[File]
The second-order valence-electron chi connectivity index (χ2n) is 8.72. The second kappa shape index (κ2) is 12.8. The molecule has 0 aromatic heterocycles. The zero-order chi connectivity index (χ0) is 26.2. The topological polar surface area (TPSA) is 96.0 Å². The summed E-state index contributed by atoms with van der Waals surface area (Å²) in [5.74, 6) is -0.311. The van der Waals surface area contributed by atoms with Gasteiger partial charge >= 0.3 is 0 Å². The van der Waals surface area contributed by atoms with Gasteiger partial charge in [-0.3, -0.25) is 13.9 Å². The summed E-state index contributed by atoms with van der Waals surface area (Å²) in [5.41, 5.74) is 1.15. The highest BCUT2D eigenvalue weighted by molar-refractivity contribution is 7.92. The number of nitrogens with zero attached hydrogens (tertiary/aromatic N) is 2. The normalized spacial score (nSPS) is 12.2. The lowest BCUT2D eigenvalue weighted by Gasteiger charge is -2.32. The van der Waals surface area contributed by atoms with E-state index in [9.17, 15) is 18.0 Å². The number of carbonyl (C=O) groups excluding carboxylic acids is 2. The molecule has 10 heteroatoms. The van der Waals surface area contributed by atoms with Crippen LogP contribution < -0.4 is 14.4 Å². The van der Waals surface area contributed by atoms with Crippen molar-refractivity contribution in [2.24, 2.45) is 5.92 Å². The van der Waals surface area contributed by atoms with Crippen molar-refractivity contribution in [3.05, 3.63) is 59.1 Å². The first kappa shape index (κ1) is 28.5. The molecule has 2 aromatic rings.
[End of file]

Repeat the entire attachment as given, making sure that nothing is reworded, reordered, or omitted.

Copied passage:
The second-order valence-electron chi connectivity index (χ2n) is 8.72. The second kappa shape index (κ2) is 12.8. The molecule has 0 aromatic heterocycles. The zero-order chi connectivity index (χ0) is 26.2. The topological polar surface area (TPSA) is 96.0 Å². The summed E-state index contributed by atoms with van der Waals surface area (Å²) in [5.74, 6) is -0.311. The van der Waals surface area contributed by atoms with Gasteiger partial charge >= 0.3 is 0 Å². The van der Waals surface area contributed by atoms with Gasteiger partial charge in [-0.3, -0.25) is 13.9 Å². The summed E-state index contributed by atoms with van der Waals surface area (Å²) in [5.41, 5.74) is 1.15. The highest BCUT2D eigenvalue weighted by molar-refractivity contribution is 7.92. The number of nitrogens with zero attached hydrogens (tertiary/aromatic N) is 2. The normalized spacial score (nSPS) is 12.2. The lowest BCUT2D eigenvalue weighted by Gasteiger charge is -2.32. The van der Waals surface area contributed by atoms with E-state index in [9.17, 15) is 18.0 Å². The number of carbonyl (C=O) groups excluding carboxylic acids is 2. The molecule has 10 heteroatoms. The van der Waals surface area contributed by atoms with Crippen LogP contribution < -0.4 is 14.4 Å². The van der Waals surface area contributed by atoms with Crippen molar-refractivity contribution in [2.24, 2.45) is 5.92 Å². The van der Waals surface area contributed by atoms with Crippen molar-refractivity contribution in [3.05, 3.63) is 59.1 Å². The first kappa shape index (κ1) is 28.5. The molecule has 2 aromatic rings.